June has ended with a huge countrywide rainfall deficit of 33% of normal, making it the fifth driest month of June in the past 100 years. While monsoon’s performance has so far been way below expectations, met officials say there are indications of good rains in the first half of July.
Rainfall across India in June was recorded to be 112.1 mm, as against the long period average (normal) of 166.9 mm, according to the India Meteorological Department. In the past 100 years, June rainfall has been less than this in just four years — 2009 (85.7 mm), 2014 (95.4), 1926 (98.7 mm) and 1923 (102 mm).
As many as 30 out of India’s 36 meteorological sub-divisions registered deficient (lower than 20% below normal) or large deficient (60% or less below normal) rainfall during the month. With a huge deficit opening up in June, monsoon will now have to perform at over 102% of average over the next three months in order to finish at 96%, the lower end of the normal range, which was IMD’s forecast for this year’s monsoon.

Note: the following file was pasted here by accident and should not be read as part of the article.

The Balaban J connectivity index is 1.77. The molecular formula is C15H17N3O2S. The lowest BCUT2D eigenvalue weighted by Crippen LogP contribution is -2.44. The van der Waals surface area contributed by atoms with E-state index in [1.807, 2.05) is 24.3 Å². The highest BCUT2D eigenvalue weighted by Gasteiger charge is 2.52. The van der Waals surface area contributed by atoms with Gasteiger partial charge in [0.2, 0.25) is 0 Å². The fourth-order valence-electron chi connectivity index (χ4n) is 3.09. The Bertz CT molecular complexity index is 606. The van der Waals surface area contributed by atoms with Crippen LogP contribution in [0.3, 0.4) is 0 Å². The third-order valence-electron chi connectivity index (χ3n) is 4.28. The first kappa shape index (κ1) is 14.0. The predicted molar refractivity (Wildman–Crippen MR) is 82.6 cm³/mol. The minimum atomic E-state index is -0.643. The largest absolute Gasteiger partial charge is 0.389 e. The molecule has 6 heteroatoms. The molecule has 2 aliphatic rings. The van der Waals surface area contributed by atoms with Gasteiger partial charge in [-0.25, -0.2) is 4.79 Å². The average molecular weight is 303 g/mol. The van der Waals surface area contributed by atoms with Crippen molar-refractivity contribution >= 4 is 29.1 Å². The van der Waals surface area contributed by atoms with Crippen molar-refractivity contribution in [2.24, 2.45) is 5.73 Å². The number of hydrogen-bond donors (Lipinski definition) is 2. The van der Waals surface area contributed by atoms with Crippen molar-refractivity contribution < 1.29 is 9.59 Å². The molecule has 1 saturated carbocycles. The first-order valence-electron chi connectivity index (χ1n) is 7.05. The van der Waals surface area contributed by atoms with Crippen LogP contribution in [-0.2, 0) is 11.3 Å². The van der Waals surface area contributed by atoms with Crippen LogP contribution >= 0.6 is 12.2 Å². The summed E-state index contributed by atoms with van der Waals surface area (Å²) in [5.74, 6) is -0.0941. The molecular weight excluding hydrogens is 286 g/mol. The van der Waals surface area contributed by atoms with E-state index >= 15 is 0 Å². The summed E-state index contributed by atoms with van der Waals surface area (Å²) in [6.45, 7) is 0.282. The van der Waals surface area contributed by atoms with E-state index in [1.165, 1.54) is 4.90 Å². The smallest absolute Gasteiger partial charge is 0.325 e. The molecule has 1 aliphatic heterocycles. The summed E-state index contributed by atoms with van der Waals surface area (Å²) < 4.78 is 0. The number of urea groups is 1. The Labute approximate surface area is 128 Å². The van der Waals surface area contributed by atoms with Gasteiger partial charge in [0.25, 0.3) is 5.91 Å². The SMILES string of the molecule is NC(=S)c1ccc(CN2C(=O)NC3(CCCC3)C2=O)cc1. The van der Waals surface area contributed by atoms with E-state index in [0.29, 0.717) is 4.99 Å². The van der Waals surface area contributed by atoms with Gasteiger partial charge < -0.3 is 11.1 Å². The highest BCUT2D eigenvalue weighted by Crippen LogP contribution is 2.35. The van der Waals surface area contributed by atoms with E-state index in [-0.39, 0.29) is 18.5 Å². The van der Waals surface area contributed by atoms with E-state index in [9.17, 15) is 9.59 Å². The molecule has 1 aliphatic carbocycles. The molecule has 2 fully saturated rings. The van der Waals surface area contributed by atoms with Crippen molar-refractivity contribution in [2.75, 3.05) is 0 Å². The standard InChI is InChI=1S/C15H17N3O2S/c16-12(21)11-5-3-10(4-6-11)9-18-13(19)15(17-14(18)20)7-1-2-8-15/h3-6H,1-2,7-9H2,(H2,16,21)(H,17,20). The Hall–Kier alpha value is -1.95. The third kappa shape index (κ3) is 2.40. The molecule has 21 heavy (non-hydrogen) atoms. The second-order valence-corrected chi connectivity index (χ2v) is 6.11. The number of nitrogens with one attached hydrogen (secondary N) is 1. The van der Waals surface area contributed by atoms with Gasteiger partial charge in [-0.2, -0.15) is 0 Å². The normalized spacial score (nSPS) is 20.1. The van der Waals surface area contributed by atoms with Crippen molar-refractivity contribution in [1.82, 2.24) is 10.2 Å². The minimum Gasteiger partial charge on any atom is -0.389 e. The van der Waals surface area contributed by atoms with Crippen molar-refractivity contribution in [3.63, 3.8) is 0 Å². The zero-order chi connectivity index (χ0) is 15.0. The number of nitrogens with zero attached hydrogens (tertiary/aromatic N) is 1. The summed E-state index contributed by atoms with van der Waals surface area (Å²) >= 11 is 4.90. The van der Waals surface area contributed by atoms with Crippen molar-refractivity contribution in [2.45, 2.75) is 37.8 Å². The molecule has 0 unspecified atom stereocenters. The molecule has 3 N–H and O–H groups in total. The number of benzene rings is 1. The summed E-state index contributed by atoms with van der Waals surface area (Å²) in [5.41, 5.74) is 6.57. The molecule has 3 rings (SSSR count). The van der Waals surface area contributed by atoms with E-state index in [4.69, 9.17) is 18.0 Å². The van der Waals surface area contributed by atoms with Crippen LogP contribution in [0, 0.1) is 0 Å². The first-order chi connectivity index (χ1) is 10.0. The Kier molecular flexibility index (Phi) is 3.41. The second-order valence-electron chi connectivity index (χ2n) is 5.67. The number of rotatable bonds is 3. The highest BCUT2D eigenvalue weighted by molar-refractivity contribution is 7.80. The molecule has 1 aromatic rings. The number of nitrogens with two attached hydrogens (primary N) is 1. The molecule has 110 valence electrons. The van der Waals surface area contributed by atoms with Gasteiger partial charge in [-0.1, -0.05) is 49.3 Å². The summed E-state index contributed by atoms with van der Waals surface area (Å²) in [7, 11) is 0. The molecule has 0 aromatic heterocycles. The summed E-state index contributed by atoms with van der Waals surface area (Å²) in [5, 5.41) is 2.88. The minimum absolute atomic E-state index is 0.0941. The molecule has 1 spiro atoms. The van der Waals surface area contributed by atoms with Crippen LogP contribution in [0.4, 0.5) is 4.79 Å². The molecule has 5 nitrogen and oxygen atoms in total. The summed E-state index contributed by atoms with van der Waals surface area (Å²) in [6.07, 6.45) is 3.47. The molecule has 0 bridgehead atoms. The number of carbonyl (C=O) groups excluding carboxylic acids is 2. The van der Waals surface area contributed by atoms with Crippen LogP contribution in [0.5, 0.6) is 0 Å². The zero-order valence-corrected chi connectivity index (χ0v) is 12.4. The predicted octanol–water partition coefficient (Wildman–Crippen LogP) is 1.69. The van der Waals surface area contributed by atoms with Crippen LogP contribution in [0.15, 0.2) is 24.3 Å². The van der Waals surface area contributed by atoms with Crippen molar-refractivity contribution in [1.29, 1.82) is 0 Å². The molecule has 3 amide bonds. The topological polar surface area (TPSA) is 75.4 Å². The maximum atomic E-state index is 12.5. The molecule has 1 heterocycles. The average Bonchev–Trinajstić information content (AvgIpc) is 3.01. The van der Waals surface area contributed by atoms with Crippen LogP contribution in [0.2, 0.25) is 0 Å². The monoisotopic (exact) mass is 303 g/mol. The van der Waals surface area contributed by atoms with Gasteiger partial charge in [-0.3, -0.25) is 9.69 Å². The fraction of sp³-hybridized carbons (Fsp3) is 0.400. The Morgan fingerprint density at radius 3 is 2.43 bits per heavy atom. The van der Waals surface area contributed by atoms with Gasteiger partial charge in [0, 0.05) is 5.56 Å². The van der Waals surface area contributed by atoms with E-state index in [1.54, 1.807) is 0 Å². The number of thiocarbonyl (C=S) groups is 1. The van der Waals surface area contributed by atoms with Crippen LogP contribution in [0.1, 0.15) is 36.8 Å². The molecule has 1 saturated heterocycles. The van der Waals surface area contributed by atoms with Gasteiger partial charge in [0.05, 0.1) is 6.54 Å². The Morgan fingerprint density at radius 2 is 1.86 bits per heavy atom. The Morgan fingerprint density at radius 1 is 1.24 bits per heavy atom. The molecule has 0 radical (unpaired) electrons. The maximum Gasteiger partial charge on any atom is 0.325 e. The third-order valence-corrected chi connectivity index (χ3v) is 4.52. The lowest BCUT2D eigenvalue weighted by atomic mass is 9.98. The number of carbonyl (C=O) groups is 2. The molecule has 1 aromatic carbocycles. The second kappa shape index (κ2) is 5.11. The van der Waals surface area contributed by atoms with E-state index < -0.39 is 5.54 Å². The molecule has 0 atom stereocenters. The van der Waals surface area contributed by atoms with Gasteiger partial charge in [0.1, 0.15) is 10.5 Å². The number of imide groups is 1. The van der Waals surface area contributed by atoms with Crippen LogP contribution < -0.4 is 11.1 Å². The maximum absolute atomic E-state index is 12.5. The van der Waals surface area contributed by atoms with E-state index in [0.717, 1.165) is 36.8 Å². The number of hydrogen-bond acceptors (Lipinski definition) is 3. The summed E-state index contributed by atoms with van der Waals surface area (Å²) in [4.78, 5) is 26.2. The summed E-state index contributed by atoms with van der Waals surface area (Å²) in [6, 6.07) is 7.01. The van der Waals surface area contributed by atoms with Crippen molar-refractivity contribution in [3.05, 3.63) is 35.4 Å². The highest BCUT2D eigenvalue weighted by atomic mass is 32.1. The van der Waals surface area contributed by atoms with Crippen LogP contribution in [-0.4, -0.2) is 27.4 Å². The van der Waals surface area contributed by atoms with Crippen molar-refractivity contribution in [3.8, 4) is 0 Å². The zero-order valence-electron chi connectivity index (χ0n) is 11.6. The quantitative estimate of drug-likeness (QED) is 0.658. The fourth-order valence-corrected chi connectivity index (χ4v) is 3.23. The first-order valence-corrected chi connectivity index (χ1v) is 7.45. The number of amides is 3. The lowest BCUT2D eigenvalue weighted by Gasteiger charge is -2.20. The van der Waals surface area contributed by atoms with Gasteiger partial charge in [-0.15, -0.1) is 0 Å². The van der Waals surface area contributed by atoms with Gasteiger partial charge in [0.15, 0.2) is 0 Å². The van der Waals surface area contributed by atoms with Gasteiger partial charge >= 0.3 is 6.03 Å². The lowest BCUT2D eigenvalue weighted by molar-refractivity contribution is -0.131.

Monsoon’s failure in June, mainly because of late onset and tardy progress till June 19, comes on the back of weak pre-monsoon rainfall. As per the Central Water Commission’s update late last week, reservoirs in Andhra Pradesh and Maharashtra were at critically low levels of 84% and 77%, respectively, below normal for this time of the year.
Reservoir levels across south India are running very low. However, better news could be in store for the next couple of weeks, with all eyes on a low-pressure system that has formed in the Bay of Bengal and which could intensify into a depression over the next two days. “This system is set to move inland and bring good rainfall over central India as well as some parts of east and north. Monsoon will very likely cover entire central in the next few days and move further into north India,” said D Sivananda Pai, IMD’s lead monsoon forecaster.
IMD has issued red alerts for very heavy falls at several sub-divisions, including Odisha, Chhattisgarh, east MP, Vidarbha and Telangana over the next three-four days.
Private forecaster Skymet has predicted a monsoon surge in the first half of July. “Mumbai is at serious risk of flooding between July 3 and July 5. Close to 200 mm or more rain per day is going to batter the city during this period,” said Skymet MD Jatin Singh.